After this, everyone said their thanks and goodbyes and it was the end of a brilliant conference. What was particularly successful about the day, was that the papers drew on personal experiences and stories in order to communicate history to the audience which made each talk interesting and compelling. Watching the conference from a student perspective was impactful, as it allowed to me to see how the history I have learnt in books and lectures, effected people in their real lives and what experiences they had during these times. Following the conference, Professor Owen Evans commented, ‘Thank you for organising such a great event! I can easily imagine how inspirational it will have been for students, as well as showing how to turn adversity, and forcible separation, into something still so meaningful and communal. And those students who presented and chaired, were scarily good. Well done all of you!’.

— Charlotte Donald, second year History student

Graduate Grace Marks reflects on her their experience presenting a talk with fellow graduate Maïa Grall (then third year students), where they asked, ‘Why was there a revolution in Estonia in 1988-1991?’

“The conference was such an incredible opportunity and insight into academic life after undergraduate study. I spoke about the Estonian Revolution with Maïa as we both were keen to take part in the conference and thought it would be fun to do it together, and it definitely was fun! We had a great time in the Catalyst researching the topic together and it was nice to create a joint research project rather than individually as is normal for assignments. It was also a fantastic opportunity to share that research with an audience, another thing we don’t do with our essays.”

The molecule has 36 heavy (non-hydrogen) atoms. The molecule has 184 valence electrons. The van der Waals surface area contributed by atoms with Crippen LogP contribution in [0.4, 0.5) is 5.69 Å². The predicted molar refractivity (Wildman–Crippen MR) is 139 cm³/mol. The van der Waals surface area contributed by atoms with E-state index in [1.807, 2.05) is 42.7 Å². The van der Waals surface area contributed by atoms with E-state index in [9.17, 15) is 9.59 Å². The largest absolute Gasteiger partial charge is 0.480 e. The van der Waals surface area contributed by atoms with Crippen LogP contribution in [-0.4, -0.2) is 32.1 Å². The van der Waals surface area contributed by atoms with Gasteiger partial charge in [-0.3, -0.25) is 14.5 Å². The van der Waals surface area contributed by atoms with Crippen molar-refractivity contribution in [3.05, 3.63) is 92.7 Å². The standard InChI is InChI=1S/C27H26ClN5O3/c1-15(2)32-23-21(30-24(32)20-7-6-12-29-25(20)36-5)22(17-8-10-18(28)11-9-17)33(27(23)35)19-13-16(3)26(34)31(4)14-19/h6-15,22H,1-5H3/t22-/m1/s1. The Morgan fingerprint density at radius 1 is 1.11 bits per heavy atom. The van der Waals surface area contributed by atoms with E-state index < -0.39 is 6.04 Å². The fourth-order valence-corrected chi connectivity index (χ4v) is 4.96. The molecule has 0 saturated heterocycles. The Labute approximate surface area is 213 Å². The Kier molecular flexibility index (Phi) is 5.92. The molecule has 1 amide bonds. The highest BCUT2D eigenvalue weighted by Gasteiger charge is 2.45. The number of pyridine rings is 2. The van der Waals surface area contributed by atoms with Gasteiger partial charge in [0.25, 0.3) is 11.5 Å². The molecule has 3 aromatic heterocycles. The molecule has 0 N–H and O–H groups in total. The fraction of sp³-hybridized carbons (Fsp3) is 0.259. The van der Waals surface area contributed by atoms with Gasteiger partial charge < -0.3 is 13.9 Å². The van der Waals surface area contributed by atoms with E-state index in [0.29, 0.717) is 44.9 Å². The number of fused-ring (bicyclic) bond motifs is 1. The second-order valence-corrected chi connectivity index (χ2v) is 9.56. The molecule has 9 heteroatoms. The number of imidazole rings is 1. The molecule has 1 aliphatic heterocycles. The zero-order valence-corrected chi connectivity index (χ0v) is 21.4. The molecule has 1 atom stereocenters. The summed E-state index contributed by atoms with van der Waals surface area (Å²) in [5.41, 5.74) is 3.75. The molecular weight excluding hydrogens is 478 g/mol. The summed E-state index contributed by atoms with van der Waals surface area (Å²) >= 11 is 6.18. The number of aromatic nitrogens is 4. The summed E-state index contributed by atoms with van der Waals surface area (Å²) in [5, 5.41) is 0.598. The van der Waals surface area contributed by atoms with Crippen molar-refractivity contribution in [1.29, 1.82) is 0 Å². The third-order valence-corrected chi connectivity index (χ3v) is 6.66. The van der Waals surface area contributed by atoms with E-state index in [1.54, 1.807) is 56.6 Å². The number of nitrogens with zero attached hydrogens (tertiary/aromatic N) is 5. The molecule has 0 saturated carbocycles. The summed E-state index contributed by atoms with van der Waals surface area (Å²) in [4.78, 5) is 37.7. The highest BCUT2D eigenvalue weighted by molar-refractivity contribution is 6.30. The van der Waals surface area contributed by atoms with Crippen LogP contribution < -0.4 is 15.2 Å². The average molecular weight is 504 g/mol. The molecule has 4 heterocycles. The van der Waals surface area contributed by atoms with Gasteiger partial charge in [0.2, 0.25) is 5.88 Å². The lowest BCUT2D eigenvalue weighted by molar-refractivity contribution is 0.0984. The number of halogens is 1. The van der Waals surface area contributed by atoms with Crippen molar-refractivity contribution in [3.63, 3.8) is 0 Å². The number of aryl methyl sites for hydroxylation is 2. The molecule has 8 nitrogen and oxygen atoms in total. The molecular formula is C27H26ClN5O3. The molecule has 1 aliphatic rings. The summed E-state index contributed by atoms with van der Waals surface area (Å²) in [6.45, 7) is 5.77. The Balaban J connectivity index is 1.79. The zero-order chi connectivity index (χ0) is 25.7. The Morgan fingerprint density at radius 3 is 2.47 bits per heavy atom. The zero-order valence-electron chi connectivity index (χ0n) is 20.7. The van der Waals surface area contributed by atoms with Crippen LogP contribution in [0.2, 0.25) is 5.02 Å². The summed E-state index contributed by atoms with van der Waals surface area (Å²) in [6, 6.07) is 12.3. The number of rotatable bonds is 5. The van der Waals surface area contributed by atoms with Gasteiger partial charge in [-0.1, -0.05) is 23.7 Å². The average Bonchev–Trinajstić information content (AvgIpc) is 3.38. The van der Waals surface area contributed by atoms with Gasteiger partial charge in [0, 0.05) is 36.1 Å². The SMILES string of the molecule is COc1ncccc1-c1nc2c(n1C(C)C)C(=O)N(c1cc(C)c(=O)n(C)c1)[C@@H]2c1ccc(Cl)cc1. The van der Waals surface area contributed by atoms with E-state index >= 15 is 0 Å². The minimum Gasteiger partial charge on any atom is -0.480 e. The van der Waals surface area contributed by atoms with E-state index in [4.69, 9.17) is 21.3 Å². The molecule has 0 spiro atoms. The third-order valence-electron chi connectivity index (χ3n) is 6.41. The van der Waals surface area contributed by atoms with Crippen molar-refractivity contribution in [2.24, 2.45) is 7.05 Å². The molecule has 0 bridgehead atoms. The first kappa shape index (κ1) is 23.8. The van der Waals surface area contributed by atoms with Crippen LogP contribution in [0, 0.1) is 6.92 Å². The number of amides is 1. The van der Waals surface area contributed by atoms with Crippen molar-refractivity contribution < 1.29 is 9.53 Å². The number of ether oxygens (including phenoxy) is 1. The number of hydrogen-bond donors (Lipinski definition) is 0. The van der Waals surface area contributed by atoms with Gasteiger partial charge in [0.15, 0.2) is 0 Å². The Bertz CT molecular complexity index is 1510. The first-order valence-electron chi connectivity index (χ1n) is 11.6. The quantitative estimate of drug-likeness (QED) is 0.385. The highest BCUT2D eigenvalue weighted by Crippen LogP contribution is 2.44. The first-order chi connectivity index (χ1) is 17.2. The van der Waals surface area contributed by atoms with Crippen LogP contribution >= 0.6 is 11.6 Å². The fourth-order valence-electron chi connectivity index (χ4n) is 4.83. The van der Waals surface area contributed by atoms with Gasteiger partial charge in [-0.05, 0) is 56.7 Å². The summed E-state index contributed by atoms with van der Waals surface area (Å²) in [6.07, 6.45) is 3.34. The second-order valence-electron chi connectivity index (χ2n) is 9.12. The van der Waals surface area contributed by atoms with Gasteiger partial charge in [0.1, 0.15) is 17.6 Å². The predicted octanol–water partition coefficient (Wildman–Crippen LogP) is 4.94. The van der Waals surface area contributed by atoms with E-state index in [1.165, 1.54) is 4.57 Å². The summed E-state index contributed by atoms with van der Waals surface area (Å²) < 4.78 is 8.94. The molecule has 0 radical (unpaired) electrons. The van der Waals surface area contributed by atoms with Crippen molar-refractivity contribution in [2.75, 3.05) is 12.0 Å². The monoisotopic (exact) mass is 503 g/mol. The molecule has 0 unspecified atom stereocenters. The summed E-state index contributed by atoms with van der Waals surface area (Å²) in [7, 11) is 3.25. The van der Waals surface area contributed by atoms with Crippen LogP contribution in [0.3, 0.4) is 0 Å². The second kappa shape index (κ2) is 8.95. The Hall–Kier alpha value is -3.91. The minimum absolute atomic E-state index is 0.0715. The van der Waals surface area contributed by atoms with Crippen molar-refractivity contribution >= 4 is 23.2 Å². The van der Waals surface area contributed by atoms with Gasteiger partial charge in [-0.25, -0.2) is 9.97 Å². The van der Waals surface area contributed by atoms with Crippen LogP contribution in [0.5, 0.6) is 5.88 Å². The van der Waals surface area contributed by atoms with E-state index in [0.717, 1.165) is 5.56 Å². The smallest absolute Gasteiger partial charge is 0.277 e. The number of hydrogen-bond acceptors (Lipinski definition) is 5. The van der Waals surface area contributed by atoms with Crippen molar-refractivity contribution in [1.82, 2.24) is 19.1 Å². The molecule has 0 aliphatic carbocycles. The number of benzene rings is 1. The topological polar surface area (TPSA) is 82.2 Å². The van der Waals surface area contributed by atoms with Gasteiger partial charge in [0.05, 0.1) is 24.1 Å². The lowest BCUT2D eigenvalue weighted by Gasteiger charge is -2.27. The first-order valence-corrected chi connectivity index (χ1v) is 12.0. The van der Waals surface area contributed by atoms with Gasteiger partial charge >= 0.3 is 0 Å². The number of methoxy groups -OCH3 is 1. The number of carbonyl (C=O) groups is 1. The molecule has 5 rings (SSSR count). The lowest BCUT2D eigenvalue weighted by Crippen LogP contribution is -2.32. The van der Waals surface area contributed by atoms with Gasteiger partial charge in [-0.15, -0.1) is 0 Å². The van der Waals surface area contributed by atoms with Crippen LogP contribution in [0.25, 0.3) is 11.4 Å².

“After hearing the other impressive presentations, it was nerve-wracking to start our topic, but once we got into the flow of presenting I definitely felt more comfortable and confident. I never thought I would have the opportunity to speak at an academic conference during my degree, but am so happy I did. It was a great confidence booster and something I will proudly put on my CV. I am very grateful to Dan and everyone who organised and supported the conference to give us such an opportunity, and especially to my co-presenter Maïa for all her incredible contributions. This is one of the highlights of my degree, I wish I could do it again!


Last updated on Last updated on Was this page helpful? Yes No Thanks for your feedback! Please tell us more: